For more stories on elder care, check out the rest of America Tonight’s special series “Aging America.”
Ann Pliska lives in a cabin built by her father in the mountains of New Hampshire. But she can hardly keep the wood-burning stove fed, or the snow shoveled.
“It’s been tough getting older because things start happening,” said the 63-year-old, who broke her collarbone five years ago. “I felt myself not able to do everything I used to be able to do.”
Pliska isn’t sick or disabled; she’s simply aging. And the winters here show no mercy to the elderly. For Pliska, simple tasks like keeping the pipes from freezing are overwhelming.
“I have no water in the winter, and the heat is primarily a wood stove,” she said. "Having these guys come over to stack it has been a godsend.”
“These guys” aren’t a couple of college kids on winter break. They're seniors, or almost seniors, themselves. All of them belong to a “village,” a new type of old-age community, where they help each other stay in their own homes for longer. This village is called Monadnock at Home, and it serves seven different towns surrounding Mount Monadnock in western New Hampshire.
With the recent cold wave, Dwight Schenk, 67, gathers up extra wood to ensure that Pliska stays warm.
Schenk grew up in the shadow of Mount Monadnock before moving to Boston for work. When the time to retire arrived, he decided to move back. He loves this state, even the winters. But he feels the effects of getting older too.
“I used to downhill-ski a lot as a kid,” he said. “I don’t do that as much (anymore).”
He’s happy to snow-blow and shovel snow, but Schenk knows that not long from now, he’ll be on the receiving end.
‘When I’m 65’
“Sixty-five is the day everything changes,” said Susan McWhinney-Morse, who founded the concept of senior villages in Boston’s Beacon Hill neighborhood 12 years ago.
“Suddenly, one day, you’re old,” she said. “You didn’t know it the day before, but at 65, you’re old. I hated turning 65.”
McWhinney-Morse teamed up with friends who shared the same vision. They wanted to stay connected to their community, and she recognized that everyone needed a little help — and that eventually some of us will need a lot of it.
and nothing else.
It helps that seniors are often retired, with time to kill. Around 10,000 Americans are turning 65 every day, and that number will continue for the better part of two decades. That’s a lot of able-bodied people slowly dropping out of the workforce.
“Work stops at 65, and you have 30 more years to go,” said McWhinney-Morse, now in her 80s. “You better make sure you have a lifestyle in those 30 years. Thirty years is a long time to play golf and nothing else.”
Younger seniors are also less likely to be condescending, she pointed out.
“All of us are afraid of being pandered to, of being dumbed down,” she said. “I hate people who come and take my elbow and try to help me across the street because I have white hair. I want to say, ‘Sonny, cut that out!’”
An uphill battle
At 53, Larry Davis is the youngster of the group, and enjoys it. He knows more about snowdrifts on Mount Monadnock than he does about old age, and he’s always got a story about a picture he’s taken or the last mountain he climbed.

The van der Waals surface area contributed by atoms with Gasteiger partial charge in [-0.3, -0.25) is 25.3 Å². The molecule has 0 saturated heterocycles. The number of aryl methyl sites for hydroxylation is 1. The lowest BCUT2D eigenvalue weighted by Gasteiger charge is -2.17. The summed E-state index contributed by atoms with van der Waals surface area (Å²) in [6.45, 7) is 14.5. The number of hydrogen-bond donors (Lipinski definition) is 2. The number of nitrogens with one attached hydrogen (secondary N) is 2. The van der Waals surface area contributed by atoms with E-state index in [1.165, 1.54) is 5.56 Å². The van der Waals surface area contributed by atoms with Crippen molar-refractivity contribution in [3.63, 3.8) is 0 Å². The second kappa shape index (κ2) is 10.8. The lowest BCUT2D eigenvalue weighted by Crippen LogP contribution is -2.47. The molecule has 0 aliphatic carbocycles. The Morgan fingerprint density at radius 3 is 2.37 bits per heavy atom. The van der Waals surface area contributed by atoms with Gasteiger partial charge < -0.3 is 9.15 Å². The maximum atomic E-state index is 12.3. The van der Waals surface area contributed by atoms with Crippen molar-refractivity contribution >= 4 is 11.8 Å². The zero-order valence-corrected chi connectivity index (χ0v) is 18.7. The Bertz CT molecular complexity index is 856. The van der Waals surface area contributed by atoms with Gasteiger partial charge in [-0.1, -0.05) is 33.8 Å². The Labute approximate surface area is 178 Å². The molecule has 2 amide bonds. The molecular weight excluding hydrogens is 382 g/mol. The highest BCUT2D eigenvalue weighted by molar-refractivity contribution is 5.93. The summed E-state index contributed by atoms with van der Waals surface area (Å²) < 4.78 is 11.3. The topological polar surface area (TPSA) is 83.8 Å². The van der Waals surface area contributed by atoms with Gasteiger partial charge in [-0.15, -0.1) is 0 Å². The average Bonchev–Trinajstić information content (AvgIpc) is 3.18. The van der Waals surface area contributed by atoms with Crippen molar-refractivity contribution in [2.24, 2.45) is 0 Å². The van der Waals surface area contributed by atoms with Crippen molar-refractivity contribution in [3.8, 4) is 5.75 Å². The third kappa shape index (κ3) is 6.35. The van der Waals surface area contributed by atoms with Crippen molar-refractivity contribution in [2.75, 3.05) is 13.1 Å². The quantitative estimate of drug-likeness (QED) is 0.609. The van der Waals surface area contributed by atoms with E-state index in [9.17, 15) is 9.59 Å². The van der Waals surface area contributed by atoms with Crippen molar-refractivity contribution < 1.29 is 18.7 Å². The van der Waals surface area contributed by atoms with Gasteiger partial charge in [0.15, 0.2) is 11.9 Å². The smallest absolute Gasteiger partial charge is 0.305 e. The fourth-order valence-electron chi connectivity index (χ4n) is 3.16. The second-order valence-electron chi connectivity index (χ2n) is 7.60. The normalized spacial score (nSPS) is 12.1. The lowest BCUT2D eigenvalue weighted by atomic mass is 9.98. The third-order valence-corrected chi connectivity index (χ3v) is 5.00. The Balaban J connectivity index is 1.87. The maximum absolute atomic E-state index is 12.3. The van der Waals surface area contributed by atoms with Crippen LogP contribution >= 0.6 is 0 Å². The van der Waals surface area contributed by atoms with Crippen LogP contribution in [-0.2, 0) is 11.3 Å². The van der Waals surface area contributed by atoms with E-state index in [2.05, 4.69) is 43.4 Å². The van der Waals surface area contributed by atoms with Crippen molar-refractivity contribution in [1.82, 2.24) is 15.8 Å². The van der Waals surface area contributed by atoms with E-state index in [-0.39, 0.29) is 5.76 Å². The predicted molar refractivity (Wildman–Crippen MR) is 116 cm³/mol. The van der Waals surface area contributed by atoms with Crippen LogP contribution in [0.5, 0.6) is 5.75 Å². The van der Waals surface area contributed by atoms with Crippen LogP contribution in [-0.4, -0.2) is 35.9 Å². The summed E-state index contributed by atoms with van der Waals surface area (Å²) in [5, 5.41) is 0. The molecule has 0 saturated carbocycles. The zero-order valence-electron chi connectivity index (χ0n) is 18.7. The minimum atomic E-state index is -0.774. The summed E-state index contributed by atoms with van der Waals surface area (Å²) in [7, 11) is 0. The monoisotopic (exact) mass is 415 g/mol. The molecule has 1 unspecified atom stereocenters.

“This last snowstorm, it carved some really, really cool-looking stuff,” he said. “I found a snowdrift that was in the shape of like the snowboarders’ halfpipe, and it aimed right at the sun.”
When asked who might take care of him when he gets older, Davis avoids the conversation. He never thought he'd make it this far, he admitted. He’s shared some close relationships with fast motorcycles and stiff drinks.
“I have been on borrowed time for most of my life,” he said.
Single with no kids, Davis said thoughts of his future do creep up on him, despite his best efforts. Climbing Mount Monadnock helps him convince himself he’s pushed off old age a little longer. He hiked up the mountain every day, 2,850 days in a row, in ice storms, rain and shine, until a bout of pneumonia stopped him.
“When I went to see the doctor, he said another hike could have killed me,” he remembered. "I was determined to come back and prove to myself that I could do this, that I wasn't getting old."
He wants to be the oldest person to reach the top.
Learning to grow old
The younger seniors benefit, too, from an intimate lesson in what awaits them.
Schenk’s rounds occasionally take him to the home of Tuck Gilbert, a former minister, and his wife, Bobby. During a recent snowstorm, he brought their snow tires up from the basement. And in between these household tasks, they often talk life and death.
“Sometimes people don’t want to talk about death,” Tuck Gilbert said. “Well, why the heck not? It’s there; it’s going to happen. So it isn’t a subject we tend to avoid."
“We’ve also said recently, we haven’t grown old before,” Bobby Gilbert added. “We have a lot to learn."
Her husband agrees: "We’re beginners at this.”
Hoping to help other novices to the aging game, Bobby Gilbert created a booklet on how to arrange affairs after a loved one dies. And she’s giving her husband cooking lessons in case she’s the one who goes first.
“I never liked cooking; I was never very good at it,” he said. “Bobby takes special efforts to help me learn how to cook if I'm alone or she's in a hospital or nursing home.”
Schenk loves being part of people’s lives and being able to help, but there are drawbacks to the work. He assisted a woman with computer issues for a while. Sometimes they would just chat. And then one day she suddenly died.
“I think that hit me as hard as anything recently,” he said.
The emotional attachment isn’t in the job description. But being part of that woman's life, and being part of this community, he said, has made it all worth it.